How is a skeleton built up?
As for all mammals the elephant’s skeleton is made up of skull, spinal column, extremities, ribs and breastbone. Since the different elephant species have different numbers of thoracic, lumbar, sacral and caudal vertebrae, an elephant’s skeleton consists of 326 to 351 bones. Elephants walk on the tips of their fingers and on the tips of their toes.
How many muscles does an elephant have?
Approximately 394 different skeleton muscles set the elephant’s body in motion.
The most remarkable part of the elephant’s body is the trunk. The trunk consists of about 40,000 individual muscles. They give it a remarkable flexibility and deftness.
How big are the internal organs of an elephant?
The internal organs of the elephant are proportionately not bigger than with other mammals. The brain weighs about 4.5 to 5.5 kg, the heart – depending on the age – between 12 and 21 kg.
How big is the heart?
The heart beats approximately 30 times per minute.
The quantity of the blood corresponds to about 10 % of the body weight.
The body temperature of a healthy elephants is about 35.9 degrees.
Where are the elephant bull’s testicles?
The elephant bull’s testicles are inside the body, near the kidneys.
More about the evolution of the testicles and puzzles about the location of the male sex organs in mammals:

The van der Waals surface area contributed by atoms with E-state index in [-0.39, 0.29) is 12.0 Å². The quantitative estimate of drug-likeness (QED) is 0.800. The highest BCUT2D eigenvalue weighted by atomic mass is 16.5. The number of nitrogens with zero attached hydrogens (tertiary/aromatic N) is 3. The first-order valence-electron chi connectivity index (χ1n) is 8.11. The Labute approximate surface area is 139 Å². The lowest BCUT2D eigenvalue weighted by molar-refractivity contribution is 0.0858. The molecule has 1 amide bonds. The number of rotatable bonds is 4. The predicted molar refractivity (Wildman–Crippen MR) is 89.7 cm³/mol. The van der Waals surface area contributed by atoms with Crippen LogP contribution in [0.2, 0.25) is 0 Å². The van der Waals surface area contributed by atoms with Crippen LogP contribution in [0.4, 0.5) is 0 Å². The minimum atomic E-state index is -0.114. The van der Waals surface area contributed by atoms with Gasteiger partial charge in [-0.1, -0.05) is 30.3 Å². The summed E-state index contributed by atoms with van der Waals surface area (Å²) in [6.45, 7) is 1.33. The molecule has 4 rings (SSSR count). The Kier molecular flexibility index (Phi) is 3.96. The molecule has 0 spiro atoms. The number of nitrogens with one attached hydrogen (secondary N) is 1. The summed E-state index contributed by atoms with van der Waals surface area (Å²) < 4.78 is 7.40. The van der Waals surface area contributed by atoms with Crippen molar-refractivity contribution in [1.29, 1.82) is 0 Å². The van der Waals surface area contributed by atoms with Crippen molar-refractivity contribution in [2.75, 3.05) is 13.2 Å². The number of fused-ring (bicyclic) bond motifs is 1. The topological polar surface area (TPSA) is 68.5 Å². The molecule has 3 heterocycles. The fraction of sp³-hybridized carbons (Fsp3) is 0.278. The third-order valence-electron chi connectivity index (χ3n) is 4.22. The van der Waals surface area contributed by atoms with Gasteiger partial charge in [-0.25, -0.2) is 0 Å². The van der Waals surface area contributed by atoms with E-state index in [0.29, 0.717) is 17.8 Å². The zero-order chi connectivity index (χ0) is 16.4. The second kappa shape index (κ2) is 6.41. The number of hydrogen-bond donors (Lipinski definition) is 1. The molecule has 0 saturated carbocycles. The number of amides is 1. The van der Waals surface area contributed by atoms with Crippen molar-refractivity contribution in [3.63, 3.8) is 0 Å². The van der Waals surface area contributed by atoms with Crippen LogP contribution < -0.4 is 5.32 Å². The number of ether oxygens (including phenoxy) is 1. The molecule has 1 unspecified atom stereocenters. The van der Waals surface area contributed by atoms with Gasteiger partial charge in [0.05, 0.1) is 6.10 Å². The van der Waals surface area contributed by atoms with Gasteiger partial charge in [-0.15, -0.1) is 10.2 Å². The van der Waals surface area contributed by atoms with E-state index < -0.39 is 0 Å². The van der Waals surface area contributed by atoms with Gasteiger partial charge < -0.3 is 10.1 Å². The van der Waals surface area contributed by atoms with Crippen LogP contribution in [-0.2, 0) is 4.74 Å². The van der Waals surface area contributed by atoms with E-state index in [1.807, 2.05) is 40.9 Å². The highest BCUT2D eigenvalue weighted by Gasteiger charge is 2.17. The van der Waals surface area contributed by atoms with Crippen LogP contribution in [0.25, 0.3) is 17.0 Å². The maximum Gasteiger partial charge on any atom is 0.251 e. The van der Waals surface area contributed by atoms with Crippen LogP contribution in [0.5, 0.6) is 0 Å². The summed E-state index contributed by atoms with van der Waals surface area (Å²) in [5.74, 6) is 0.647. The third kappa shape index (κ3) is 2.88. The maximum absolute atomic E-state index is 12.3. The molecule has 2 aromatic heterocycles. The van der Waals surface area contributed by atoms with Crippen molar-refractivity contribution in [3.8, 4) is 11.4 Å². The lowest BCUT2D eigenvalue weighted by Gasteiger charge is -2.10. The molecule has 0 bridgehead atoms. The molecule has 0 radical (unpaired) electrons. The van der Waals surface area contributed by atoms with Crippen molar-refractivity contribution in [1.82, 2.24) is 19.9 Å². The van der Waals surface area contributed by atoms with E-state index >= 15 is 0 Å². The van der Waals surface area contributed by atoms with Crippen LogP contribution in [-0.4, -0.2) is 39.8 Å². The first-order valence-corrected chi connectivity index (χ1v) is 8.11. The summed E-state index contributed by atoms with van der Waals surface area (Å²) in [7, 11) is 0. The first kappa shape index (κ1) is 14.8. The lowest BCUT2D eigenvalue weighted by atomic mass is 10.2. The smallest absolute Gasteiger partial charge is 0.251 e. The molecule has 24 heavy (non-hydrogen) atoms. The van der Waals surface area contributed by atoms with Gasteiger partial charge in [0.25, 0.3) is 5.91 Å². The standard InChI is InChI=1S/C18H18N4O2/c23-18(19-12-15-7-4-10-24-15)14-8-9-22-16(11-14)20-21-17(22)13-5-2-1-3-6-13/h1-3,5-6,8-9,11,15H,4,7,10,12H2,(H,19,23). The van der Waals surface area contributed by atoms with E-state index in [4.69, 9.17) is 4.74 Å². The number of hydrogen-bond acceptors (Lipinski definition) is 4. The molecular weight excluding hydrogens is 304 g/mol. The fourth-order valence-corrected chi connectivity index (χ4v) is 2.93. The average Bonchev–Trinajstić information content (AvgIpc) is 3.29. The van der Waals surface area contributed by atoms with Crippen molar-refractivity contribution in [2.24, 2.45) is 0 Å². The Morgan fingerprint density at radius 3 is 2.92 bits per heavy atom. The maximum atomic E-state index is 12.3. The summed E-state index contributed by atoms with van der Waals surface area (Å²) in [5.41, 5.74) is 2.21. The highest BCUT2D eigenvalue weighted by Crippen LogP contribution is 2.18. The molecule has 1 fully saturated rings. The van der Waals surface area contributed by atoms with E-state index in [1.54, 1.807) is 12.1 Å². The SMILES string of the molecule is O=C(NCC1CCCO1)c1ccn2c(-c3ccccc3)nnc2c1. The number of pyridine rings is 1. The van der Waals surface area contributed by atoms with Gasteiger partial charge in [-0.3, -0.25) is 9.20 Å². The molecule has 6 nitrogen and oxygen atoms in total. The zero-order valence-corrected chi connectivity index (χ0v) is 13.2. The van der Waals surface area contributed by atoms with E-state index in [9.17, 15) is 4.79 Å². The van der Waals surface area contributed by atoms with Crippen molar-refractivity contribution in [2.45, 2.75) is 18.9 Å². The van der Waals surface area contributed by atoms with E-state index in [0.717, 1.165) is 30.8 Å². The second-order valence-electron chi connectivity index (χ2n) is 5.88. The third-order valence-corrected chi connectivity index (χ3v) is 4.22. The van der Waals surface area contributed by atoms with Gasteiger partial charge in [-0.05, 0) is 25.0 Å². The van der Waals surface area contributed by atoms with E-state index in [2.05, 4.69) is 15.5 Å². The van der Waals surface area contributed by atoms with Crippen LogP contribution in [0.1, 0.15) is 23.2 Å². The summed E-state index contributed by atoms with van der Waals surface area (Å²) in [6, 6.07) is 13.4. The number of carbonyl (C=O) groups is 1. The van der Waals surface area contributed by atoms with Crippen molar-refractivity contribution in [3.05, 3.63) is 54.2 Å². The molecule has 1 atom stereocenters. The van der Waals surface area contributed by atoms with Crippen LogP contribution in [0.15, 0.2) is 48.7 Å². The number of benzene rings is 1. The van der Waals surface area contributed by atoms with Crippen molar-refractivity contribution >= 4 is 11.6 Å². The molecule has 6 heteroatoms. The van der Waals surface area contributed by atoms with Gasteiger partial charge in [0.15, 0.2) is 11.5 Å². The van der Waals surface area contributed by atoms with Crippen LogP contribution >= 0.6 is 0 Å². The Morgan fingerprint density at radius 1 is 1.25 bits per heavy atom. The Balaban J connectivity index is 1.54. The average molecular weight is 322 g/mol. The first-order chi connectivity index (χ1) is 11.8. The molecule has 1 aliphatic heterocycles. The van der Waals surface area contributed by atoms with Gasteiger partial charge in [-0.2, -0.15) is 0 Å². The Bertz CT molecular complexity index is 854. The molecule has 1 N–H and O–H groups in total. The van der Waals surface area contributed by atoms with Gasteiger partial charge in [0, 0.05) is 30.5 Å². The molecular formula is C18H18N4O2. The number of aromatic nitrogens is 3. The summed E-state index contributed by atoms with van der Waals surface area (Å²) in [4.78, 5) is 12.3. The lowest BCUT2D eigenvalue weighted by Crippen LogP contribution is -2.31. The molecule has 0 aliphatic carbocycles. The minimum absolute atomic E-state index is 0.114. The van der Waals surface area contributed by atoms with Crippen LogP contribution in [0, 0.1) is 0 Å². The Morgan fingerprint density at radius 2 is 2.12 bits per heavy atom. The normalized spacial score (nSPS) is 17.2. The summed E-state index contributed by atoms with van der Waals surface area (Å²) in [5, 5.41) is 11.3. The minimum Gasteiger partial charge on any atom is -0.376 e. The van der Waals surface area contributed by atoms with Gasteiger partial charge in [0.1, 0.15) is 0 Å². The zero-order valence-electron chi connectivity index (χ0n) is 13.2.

Are elephants “thick skinned”?
ll the muscles, organs and bones are held together by a strong and “thick” skin. The expression “thick skinned” is still not quite right for elephants, however.
Where are an elephant cow’s teats?
The teats of an elephant cow, unlike those of most other mammals, are situated between her front legs, as is also the case in humans, primates and whales.
To enable the calf to have a soft landing as it enters the world, the mother’s vaginal opening isn’t below the base of her tail but between her hind legs. This reduces the drop for the newborn elephant from around 170 cm to only 70 cm.
As a result, there is no more space for the mammaries between the hind legs, which is why, in the course of evolution, the lacteal glands and teats of female elephants have shifted forward to their current position, i.e. between the elephant cow’s front legs.
The anatomically closest relative of the elephants is the Hyrax!